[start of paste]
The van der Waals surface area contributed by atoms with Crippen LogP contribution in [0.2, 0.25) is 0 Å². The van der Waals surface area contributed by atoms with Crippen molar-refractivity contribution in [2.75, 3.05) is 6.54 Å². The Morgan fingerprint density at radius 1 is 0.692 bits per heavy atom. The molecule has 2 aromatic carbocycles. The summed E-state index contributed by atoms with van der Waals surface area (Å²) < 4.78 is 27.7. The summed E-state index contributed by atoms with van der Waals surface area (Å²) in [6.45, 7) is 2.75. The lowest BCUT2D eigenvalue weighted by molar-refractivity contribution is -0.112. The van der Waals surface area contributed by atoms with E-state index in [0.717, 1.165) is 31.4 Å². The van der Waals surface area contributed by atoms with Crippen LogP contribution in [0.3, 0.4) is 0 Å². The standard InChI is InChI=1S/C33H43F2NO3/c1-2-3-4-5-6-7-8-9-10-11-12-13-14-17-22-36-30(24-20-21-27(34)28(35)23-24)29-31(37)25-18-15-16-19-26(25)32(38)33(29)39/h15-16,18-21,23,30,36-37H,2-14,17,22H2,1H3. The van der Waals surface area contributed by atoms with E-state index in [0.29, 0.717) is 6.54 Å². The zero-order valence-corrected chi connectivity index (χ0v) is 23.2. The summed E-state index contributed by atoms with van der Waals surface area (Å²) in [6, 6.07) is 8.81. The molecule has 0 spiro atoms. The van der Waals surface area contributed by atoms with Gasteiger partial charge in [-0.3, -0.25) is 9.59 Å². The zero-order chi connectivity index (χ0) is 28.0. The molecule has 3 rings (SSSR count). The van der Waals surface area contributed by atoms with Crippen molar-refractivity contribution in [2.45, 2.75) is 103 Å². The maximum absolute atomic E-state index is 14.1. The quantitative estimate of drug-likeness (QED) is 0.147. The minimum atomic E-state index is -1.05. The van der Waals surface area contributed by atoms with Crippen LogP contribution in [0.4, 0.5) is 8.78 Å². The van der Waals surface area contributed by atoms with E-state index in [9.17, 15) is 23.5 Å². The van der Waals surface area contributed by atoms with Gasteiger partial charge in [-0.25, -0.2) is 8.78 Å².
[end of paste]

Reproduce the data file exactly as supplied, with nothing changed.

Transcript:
The van der Waals surface area contributed by atoms with Crippen LogP contribution in [0.2, 0.25) is 0 Å². The van der Waals surface area contributed by atoms with Crippen molar-refractivity contribution in [2.75, 3.05) is 6.54 Å². The Morgan fingerprint density at radius 1 is 0.692 bits per heavy atom. The molecule has 2 aromatic carbocycles. The summed E-state index contributed by atoms with van der Waals surface area (Å²) < 4.78 is 27.7. The summed E-state index contributed by atoms with van der Waals surface area (Å²) in [6.45, 7) is 2.75. The lowest BCUT2D eigenvalue weighted by molar-refractivity contribution is -0.112. The van der Waals surface area contributed by atoms with E-state index in [0.717, 1.165) is 31.4 Å². The van der Waals surface area contributed by atoms with Crippen LogP contribution in [0.3, 0.4) is 0 Å². The standard InChI is InChI=1S/C33H43F2NO3/c1-2-3-4-5-6-7-8-9-10-11-12-13-14-17-22-36-30(24-20-21-27(34)28(35)23-24)29-31(37)25-18-15-16-19-26(25)32(38)33(29)39/h15-16,18-21,23,30,36-37H,2-14,17,22H2,1H3. The van der Waals surface area contributed by atoms with E-state index in [0.29, 0.717) is 6.54 Å². The zero-order valence-corrected chi connectivity index (χ0v) is 23.2. The summed E-state index contributed by atoms with van der Waals surface area (Å²) in [6, 6.07) is 8.81. The molecule has 0 spiro atoms. The van der Waals surface area contributed by atoms with Gasteiger partial charge in [-0.3, -0.25) is 9.59 Å². The zero-order chi connectivity index (χ0) is 28.0. The molecule has 3 rings (SSSR count). The van der Waals surface area contributed by atoms with Crippen molar-refractivity contribution in [2.45, 2.75) is 103 Å². The maximum absolute atomic E-state index is 14.1. The quantitative estimate of drug-likeness (QED) is 0.147. The minimum atomic E-state index is -1.05. The van der Waals surface area contributed by atoms with Crippen LogP contribution in [0.4, 0.5) is 8.78 Å². The van der Waals surface area contributed by atoms with E-state index in [9.17, 15) is 23.5 Å². The van der Waals surface area contributed by atoms with Gasteiger partial charge in [-0.25, -0.2) is 8.78 Å².